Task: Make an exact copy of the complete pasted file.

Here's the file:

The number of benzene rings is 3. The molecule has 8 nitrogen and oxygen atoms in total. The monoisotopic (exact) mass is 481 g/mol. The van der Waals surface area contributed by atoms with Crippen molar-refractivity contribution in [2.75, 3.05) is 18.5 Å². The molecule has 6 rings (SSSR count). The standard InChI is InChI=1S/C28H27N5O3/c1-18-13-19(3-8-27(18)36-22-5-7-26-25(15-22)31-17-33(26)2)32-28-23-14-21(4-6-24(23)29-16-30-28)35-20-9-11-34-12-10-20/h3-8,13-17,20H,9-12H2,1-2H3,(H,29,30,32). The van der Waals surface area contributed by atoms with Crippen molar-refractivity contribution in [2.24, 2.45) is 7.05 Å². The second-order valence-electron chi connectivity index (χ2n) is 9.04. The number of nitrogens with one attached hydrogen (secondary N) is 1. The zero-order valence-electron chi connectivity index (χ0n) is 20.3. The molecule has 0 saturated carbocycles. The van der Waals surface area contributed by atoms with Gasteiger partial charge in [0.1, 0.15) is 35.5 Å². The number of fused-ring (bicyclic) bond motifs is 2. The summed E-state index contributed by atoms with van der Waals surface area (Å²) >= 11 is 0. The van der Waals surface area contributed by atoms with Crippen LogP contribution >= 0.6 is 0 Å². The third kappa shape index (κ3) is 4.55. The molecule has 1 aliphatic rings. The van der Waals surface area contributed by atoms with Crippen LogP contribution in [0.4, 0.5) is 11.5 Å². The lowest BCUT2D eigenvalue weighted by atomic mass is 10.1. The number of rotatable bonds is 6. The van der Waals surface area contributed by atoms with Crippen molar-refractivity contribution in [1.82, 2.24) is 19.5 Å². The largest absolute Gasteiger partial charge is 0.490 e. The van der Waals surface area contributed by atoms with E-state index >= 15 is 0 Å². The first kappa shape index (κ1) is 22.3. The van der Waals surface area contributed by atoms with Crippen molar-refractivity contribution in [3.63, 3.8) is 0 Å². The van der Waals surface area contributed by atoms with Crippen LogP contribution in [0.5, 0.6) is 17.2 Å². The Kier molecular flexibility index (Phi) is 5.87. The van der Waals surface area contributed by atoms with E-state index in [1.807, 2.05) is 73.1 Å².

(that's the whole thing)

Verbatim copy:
The number of benzene rings is 3. The molecule has 8 nitrogen and oxygen atoms in total. The monoisotopic (exact) mass is 481 g/mol. The van der Waals surface area contributed by atoms with Crippen molar-refractivity contribution in [2.75, 3.05) is 18.5 Å². The molecule has 6 rings (SSSR count). The standard InChI is InChI=1S/C28H27N5O3/c1-18-13-19(3-8-27(18)36-22-5-7-26-25(15-22)31-17-33(26)2)32-28-23-14-21(4-6-24(23)29-16-30-28)35-20-9-11-34-12-10-20/h3-8,13-17,20H,9-12H2,1-2H3,(H,29,30,32). The van der Waals surface area contributed by atoms with Crippen molar-refractivity contribution in [2.24, 2.45) is 7.05 Å². The second-order valence-electron chi connectivity index (χ2n) is 9.04. The number of nitrogens with one attached hydrogen (secondary N) is 1. The zero-order valence-electron chi connectivity index (χ0n) is 20.3. The molecule has 0 saturated carbocycles. The van der Waals surface area contributed by atoms with Gasteiger partial charge in [0.1, 0.15) is 35.5 Å². The number of fused-ring (bicyclic) bond motifs is 2. The summed E-state index contributed by atoms with van der Waals surface area (Å²) >= 11 is 0. The van der Waals surface area contributed by atoms with Crippen LogP contribution >= 0.6 is 0 Å². The third kappa shape index (κ3) is 4.55. The molecule has 1 aliphatic rings. The van der Waals surface area contributed by atoms with Crippen LogP contribution in [0.4, 0.5) is 11.5 Å². The lowest BCUT2D eigenvalue weighted by atomic mass is 10.1. The number of rotatable bonds is 6. The van der Waals surface area contributed by atoms with Crippen molar-refractivity contribution in [1.82, 2.24) is 19.5 Å². The largest absolute Gasteiger partial charge is 0.490 e. The van der Waals surface area contributed by atoms with E-state index >= 15 is 0 Å². The first kappa shape index (κ1) is 22.3. The van der Waals surface area contributed by atoms with Crippen molar-refractivity contribution in [3.63, 3.8) is 0 Å². The van der Waals surface area contributed by atoms with Crippen LogP contribution in [0.5, 0.6) is 17.2 Å². The Kier molecular flexibility index (Phi) is 5.87. The van der Waals surface area contributed by atoms with E-state index in [1.807, 2.05) is 73.1 Å².